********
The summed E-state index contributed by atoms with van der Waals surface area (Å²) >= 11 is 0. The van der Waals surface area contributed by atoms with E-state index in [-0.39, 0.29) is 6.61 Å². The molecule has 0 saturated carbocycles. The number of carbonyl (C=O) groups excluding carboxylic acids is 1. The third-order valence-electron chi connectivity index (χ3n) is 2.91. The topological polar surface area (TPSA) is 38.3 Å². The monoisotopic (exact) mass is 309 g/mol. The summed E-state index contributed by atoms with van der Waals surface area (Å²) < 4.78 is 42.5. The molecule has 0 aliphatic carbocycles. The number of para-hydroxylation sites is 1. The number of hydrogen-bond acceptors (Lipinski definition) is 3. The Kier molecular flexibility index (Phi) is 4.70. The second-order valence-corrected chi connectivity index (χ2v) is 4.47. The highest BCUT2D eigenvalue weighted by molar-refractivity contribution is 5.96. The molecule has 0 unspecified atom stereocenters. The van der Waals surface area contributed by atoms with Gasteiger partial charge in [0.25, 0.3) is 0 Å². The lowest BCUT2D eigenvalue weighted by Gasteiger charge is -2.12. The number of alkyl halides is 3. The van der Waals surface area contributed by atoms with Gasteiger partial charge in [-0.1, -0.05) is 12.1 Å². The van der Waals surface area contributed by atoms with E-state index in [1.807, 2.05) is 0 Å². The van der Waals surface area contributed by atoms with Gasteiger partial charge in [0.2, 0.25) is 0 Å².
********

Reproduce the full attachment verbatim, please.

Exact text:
The summed E-state index contributed by atoms with van der Waals surface area (Å²) >= 11 is 0. The van der Waals surface area contributed by atoms with E-state index in [-0.39, 0.29) is 6.61 Å². The molecule has 0 saturated carbocycles. The number of carbonyl (C=O) groups excluding carboxylic acids is 1. The third-order valence-electron chi connectivity index (χ3n) is 2.91. The topological polar surface area (TPSA) is 38.3 Å². The monoisotopic (exact) mass is 309 g/mol. The summed E-state index contributed by atoms with van der Waals surface area (Å²) < 4.78 is 42.5. The molecule has 0 aliphatic carbocycles. The number of para-hydroxylation sites is 1. The number of hydrogen-bond acceptors (Lipinski definition) is 3. The Kier molecular flexibility index (Phi) is 4.70. The second-order valence-corrected chi connectivity index (χ2v) is 4.47. The highest BCUT2D eigenvalue weighted by molar-refractivity contribution is 5.96. The molecule has 0 unspecified atom stereocenters. The van der Waals surface area contributed by atoms with Gasteiger partial charge in [0.25, 0.3) is 0 Å². The lowest BCUT2D eigenvalue weighted by Gasteiger charge is -2.12. The number of alkyl halides is 3. The van der Waals surface area contributed by atoms with Gasteiger partial charge in [-0.1, -0.05) is 12.1 Å². The van der Waals surface area contributed by atoms with E-state index in [1.807, 2.05) is 0 Å². The van der Waals surface area contributed by atoms with Gasteiger partial charge in [0.2, 0.25) is 0 Å².